Beneath its top-dressing of coconut palms, Marinduque is a volcanic island made of igneous rock that originally formed deep within the earth's mantle. Such rock is often rich in minerals, and in 1956 Canadian prospectors found extensive deposits known as hydrothermal sulfides. These tested out for minable quantities of copper, and in 1968 open-pit mining began on the slopes of Mount Tapian, up in the island's north-central zone. By then the Marcopper Mining Corporation had been formed, with the Philippine government owning 60 percent and Placer Dome Inc. of Vancouver owning the rest. It was clear from the start that this would be a major operation, because Marinduque's ore is fairly low grade, containing only 0.44 percent copper. That meant a good deal of rock would need to be removed for it to be a worthwhile operation. In fact, a steady 30,000 tons of ore were mined every day, 365 days a year. The operations went on day and night, with huge machinery sinking its claws into Marinduque and dragging out chunks of rock that were carried away by a nonstop succession of dump trucks. The trucks fed the crushing plant, where the rock was progressively smashed, granulated, and ground to powder.
Marcopper's arrival had immediate social effects. The nearest coastal town, Santa Cruz, expanded rapidly to accommodate the influx of executives, engineers, and labor. Eventually Santa Cruz began to bustle, overtaking Boac in size and commercial importance. A satellite township formed in the hills at Tapian, at the end of a broad red track bulldozed through the dark green foliage. Hundreds of families soon came to rely on Marcopper paychecks, and thousands more on the mine's various support services. By contrast, Boac, with its Spanish cathedral, capitol, and governor's residence, went on dozing charmingly beside the Boac River, a broad waterway that winds down from the hills where the mines are, joining the sea a few miles beyond town.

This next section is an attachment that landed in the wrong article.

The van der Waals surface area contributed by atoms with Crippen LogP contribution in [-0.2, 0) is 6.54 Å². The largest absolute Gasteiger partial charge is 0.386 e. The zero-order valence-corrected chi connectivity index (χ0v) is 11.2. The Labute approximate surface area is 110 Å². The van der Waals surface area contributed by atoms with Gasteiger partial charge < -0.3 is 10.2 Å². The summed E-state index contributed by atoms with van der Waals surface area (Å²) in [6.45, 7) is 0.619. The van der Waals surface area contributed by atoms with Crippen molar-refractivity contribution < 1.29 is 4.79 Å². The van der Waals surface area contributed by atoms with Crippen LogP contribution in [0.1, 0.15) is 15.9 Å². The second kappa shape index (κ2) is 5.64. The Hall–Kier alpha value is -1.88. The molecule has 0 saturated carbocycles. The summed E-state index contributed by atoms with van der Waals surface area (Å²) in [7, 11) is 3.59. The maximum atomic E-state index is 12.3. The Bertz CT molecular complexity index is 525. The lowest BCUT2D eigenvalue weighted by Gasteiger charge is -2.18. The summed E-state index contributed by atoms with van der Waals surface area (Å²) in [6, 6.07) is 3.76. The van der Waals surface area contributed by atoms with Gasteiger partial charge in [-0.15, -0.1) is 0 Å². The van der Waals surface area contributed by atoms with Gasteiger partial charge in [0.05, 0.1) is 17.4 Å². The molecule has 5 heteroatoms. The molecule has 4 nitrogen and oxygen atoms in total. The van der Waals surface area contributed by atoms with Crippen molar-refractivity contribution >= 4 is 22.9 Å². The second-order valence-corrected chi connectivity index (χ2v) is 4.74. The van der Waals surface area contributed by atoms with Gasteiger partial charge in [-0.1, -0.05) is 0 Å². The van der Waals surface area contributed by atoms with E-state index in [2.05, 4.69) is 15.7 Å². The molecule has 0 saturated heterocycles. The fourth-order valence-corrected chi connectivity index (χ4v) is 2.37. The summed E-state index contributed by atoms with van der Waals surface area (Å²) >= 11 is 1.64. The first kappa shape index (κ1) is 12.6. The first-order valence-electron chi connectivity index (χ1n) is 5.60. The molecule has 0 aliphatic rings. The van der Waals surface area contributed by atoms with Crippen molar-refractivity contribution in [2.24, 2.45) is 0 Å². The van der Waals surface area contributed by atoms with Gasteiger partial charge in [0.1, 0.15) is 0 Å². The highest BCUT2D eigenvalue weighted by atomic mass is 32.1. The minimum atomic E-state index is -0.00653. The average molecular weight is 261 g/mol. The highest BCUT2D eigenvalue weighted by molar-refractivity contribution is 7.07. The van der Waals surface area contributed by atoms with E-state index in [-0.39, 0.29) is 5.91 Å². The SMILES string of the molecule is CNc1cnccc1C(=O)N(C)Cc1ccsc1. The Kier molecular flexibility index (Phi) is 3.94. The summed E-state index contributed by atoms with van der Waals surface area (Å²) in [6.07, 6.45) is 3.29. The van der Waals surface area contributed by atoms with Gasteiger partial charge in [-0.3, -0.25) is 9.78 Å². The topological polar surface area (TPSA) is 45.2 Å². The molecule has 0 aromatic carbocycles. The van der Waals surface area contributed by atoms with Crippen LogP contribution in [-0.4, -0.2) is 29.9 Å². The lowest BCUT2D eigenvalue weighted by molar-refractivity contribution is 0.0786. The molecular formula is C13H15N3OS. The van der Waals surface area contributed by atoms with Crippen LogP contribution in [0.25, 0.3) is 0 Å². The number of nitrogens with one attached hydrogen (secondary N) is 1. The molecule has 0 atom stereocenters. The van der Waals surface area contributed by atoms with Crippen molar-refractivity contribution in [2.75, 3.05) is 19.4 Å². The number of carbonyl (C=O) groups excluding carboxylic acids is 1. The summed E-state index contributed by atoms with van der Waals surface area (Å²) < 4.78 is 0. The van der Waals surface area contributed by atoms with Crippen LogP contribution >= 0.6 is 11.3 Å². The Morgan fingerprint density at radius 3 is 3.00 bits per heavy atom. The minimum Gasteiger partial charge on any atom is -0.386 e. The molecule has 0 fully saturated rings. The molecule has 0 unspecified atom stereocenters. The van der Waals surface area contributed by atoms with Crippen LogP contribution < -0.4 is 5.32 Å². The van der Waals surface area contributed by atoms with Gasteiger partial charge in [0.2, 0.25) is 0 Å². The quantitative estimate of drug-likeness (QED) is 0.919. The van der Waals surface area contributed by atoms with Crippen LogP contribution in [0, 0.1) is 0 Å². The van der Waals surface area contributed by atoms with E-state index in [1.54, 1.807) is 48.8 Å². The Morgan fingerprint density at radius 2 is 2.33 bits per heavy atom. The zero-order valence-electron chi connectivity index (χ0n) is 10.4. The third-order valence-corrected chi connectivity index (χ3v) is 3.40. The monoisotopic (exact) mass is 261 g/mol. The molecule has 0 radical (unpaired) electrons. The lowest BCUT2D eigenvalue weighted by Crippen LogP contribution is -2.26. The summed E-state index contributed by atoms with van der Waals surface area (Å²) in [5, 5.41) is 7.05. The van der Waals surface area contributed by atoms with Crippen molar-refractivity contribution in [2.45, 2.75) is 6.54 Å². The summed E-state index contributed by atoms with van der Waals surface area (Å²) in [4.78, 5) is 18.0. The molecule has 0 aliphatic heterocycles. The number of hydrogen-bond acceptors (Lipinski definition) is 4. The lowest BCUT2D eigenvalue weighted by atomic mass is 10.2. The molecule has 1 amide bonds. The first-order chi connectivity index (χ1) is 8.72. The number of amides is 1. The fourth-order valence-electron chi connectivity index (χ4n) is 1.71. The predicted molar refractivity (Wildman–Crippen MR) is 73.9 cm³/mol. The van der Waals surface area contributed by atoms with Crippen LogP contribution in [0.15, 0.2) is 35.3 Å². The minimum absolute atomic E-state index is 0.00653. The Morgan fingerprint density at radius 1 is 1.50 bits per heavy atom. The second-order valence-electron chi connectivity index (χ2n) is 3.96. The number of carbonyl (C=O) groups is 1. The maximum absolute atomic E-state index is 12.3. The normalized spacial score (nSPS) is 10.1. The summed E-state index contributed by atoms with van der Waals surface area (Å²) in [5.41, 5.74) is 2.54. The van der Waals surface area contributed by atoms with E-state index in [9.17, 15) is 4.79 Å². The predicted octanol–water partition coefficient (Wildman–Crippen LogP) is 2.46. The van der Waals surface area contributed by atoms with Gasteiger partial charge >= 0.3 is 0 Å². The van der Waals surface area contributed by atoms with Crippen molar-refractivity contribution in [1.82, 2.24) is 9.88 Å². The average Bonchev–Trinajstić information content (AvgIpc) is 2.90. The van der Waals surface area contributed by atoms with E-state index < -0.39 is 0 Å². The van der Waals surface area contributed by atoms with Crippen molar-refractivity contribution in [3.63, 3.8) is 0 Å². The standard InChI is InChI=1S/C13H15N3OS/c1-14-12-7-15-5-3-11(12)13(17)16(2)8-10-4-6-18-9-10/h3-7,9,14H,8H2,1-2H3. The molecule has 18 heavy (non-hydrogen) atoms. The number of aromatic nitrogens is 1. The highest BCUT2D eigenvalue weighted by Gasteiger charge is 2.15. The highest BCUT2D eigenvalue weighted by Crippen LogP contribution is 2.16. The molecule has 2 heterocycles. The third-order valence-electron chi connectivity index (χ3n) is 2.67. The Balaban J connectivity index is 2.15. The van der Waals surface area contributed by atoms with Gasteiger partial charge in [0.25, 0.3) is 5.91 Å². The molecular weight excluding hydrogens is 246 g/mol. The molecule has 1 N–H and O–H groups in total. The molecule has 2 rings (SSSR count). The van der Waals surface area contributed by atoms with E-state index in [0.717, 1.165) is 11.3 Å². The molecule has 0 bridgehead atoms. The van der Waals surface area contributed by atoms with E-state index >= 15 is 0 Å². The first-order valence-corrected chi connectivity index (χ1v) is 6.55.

Given the island's size, it was difficult not to be aware of Marcopper's presence regardless of where one happened to be. When I first built a bamboo hut on a hill some way inland from the west coast, the daytime view suggested the very opposite of an industrial landscape. On one side, beyond the unbroken green of palm crowns, lay the glittering sea with its gray-blue line of mountains on the far horizon marking the neighboring province of Mindoro. Inland, the carpet of palms and bananas and ylang-ylang trees rose into the steep hills of the interior. In the clear, shimmering air above the fronds twirled bright golden orioles, jeweled bee-eaters, and large butterflies whose gaudy wings proclaimed them poisonous and therefore immune from attack. The occasional crow rowed its way overhead, letting fall a harsh, sardonic syllable or two.
By night, however, this bucolic scene changed significantly. When the daylight sounds of chickens, pigs, children's voices, and laundry being beaten fell silent in the village below, a deep mechanical growling became audible, borne on the wind from beyond the hills, now fading entirely, and now growing so clear it gave the impression of a single vast bulldozer. It was Marcopper, of course, miles away over the trees, clawing and crunching tirelessly away. On moonless nights a faint glow was visible in the same direction, like the streetlights of a nonexistent city.